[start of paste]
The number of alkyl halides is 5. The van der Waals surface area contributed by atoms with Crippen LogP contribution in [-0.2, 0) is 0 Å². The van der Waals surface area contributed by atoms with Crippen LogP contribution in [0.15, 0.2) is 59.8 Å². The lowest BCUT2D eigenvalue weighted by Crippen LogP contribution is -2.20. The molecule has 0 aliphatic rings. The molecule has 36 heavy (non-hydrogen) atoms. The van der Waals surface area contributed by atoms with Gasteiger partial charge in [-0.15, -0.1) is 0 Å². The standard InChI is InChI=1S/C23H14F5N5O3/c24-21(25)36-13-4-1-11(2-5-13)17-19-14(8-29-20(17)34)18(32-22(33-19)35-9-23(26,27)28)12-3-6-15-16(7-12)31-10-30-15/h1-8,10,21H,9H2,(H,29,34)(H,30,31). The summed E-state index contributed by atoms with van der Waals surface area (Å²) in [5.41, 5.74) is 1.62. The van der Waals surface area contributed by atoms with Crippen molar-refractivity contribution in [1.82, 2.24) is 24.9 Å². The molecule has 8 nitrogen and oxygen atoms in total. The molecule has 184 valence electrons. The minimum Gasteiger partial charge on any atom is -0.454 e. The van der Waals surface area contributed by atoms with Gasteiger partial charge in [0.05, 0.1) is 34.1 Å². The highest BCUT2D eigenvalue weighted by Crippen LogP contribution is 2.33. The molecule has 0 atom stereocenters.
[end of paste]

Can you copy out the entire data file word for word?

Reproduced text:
The number of alkyl halides is 5. The van der Waals surface area contributed by atoms with Crippen LogP contribution in [-0.2, 0) is 0 Å². The van der Waals surface area contributed by atoms with Crippen LogP contribution in [0.15, 0.2) is 59.8 Å². The lowest BCUT2D eigenvalue weighted by Crippen LogP contribution is -2.20. The molecule has 0 aliphatic rings. The molecule has 36 heavy (non-hydrogen) atoms. The van der Waals surface area contributed by atoms with Gasteiger partial charge in [-0.15, -0.1) is 0 Å². The standard InChI is InChI=1S/C23H14F5N5O3/c24-21(25)36-13-4-1-11(2-5-13)17-19-14(8-29-20(17)34)18(32-22(33-19)35-9-23(26,27)28)12-3-6-15-16(7-12)31-10-30-15/h1-8,10,21H,9H2,(H,29,34)(H,30,31). The summed E-state index contributed by atoms with van der Waals surface area (Å²) in [5.41, 5.74) is 1.62. The van der Waals surface area contributed by atoms with Crippen molar-refractivity contribution in [1.82, 2.24) is 24.9 Å². The molecule has 8 nitrogen and oxygen atoms in total. The molecule has 184 valence electrons. The minimum Gasteiger partial charge on any atom is -0.454 e. The van der Waals surface area contributed by atoms with Gasteiger partial charge in [0.05, 0.1) is 34.1 Å². The highest BCUT2D eigenvalue weighted by Crippen LogP contribution is 2.33. The molecule has 0 atom stereocenters.